Traveling with Kombucha and Packing it Safely in a Lunchbox
I have a number of videos with recipe on how to make kombucha, but have never done one on how to pack it safely in a lunch or cooler.
Kombucha must be packed in glass as it has an acidic, vinegar quality to it (don’t let that fool you – it tastes yummy) that will leech chemicals from plastic and metal from stainless steel. Ideally, the glass should be clear, not colored.
Kleen Kanteens and other stainless steel bottles are NOT appropriate for kombucha tea and neither is food grade plastic – ever!
But packing glass in a lunchbox with a young child is a bit of a dangerous venture, wouldn’t you agree?
In this short video below, I show you how I pack kombucha tea in a picnic basket or lunchbox to ensure that everyone stays safe!
Packing Kombucha Safely in a Lunchbox (Video)
In essence all you need to do is empty the small glass seltzer bottles available at the supermarket. Small sparkling water bottles work well too. Syfo seltzer is a good brand in my area. Then fill them a little more than halfway with kombucha and safely tuck it into a foam sleeve before placing in the lunchbox. That’s all there is to it!
Don’t Pack Commercial Kombucha in School Lunches
One word of caution. It is recommended that you do not pack bottles of commercial kombucha in a child’s lunchbox that are labeled as containing tiny amounts of alcohol. GT’s Kombucha with the black lid is one brand labeled in this manner. Only pack small bottles of home brewed kombucha or transfer commercial kombucha into small, unlabeled bottles. Misguided school lunch police have been known to suspend students from school for having store kombucha bottles in their lunchbox.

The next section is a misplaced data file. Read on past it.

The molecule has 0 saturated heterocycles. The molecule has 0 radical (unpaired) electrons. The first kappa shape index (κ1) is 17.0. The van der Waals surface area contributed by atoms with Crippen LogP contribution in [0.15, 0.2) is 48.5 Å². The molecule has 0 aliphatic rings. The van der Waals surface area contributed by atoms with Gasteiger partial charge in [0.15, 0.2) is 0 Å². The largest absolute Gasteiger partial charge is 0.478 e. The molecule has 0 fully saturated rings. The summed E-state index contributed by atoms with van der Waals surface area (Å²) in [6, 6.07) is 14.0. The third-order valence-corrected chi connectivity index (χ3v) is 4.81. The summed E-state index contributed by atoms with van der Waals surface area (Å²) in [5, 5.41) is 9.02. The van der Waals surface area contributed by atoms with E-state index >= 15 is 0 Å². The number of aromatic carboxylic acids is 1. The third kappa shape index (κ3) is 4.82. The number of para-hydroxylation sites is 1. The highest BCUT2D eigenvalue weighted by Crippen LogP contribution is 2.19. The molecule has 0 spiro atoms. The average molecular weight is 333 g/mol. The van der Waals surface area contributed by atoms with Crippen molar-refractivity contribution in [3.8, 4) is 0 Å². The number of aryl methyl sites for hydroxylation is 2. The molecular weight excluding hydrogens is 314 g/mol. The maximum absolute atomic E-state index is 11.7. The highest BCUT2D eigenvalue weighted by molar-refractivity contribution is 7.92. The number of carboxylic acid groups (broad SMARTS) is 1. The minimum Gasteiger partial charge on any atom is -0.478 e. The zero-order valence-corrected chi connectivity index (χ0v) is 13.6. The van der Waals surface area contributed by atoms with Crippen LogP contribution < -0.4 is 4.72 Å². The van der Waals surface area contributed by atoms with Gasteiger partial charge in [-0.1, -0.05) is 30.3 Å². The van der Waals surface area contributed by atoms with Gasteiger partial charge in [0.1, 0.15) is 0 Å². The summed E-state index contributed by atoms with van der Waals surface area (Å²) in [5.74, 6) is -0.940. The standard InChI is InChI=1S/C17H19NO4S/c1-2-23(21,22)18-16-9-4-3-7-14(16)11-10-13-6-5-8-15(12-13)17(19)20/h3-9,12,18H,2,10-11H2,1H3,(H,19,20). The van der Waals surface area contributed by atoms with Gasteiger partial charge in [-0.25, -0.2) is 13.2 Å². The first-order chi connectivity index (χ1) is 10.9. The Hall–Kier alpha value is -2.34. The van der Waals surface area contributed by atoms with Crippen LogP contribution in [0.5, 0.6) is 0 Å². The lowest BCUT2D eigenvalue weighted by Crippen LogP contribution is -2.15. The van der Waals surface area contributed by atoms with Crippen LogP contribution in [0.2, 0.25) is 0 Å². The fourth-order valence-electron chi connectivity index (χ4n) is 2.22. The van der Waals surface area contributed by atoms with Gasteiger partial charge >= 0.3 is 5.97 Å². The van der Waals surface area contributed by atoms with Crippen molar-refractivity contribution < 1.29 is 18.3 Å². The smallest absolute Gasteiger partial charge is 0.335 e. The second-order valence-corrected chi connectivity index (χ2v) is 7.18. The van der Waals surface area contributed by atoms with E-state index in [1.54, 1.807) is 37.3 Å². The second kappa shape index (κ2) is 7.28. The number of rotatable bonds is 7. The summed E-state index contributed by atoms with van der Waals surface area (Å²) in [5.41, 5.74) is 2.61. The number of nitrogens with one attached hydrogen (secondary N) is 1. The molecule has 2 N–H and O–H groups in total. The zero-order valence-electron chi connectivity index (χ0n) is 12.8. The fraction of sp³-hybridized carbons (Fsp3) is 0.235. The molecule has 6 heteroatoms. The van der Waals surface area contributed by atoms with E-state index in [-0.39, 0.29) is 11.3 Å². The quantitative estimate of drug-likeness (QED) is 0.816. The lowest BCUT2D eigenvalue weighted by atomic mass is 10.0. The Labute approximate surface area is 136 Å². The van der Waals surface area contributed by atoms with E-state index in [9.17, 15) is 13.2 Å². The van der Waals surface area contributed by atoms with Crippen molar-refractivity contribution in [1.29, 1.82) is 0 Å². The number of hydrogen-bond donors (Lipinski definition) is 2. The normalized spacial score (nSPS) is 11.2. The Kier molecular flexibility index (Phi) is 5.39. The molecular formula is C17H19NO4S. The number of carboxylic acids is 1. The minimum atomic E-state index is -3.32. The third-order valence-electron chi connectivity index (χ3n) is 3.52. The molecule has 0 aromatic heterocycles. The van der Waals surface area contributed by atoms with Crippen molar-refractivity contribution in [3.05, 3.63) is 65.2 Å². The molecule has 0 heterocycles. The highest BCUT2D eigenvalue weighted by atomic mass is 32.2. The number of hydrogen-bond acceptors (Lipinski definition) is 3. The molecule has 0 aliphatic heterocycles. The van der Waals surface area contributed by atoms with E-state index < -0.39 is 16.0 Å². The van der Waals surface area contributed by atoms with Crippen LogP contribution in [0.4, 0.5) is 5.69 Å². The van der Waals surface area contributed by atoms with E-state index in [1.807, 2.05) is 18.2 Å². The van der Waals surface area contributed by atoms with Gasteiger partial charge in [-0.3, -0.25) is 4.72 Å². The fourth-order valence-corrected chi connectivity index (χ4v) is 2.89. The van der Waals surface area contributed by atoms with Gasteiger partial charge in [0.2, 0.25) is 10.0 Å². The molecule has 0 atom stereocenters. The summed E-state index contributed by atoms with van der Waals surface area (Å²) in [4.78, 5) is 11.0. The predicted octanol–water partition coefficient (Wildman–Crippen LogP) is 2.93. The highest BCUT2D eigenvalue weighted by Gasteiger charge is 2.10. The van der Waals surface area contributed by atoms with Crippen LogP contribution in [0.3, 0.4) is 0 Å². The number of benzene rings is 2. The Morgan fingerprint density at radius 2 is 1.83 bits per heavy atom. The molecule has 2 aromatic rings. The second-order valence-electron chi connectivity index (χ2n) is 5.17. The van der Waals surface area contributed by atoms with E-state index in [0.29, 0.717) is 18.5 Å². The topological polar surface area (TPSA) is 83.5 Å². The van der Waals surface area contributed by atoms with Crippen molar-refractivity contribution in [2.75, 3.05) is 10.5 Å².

Want to know more about kombucha? These articles provide more detail for your research.
Fluoride in Kombucha: Should You Be Concerned?
Can Candida Sufferers Drink Kombucha?
Does Kombucha Prevent Grey Hair?
Batch vs Continuous Brew Kombucha
Have You Tried Kombucha?
Kombucha: Drink It and Wear It?
Jun Tea: Kombucha Champagne
Sarah, The Healthy Home Economist
Source: Mad As a Hatter, Dr. Kaayla Daniel
Since 2002, Sarah has been a Health and Nutrition Educator dedicated to helping families effectively incorporate the principles of ancestral diets within the modern household.
Sarah was awarded Activist of the Year at the International Wise Traditions Conference in 2010.
Sarah received a Bachelor of Arts (summa cum laude, Phi Beta Kappa) in Economics from Furman University and a Master of Government Administration from the University of Pennsylvania.
Mother to three healthy children, blogger, and best-selling author, her work has been covered by USA Today, The New York Times, National Review, ABC, NBC, and many others.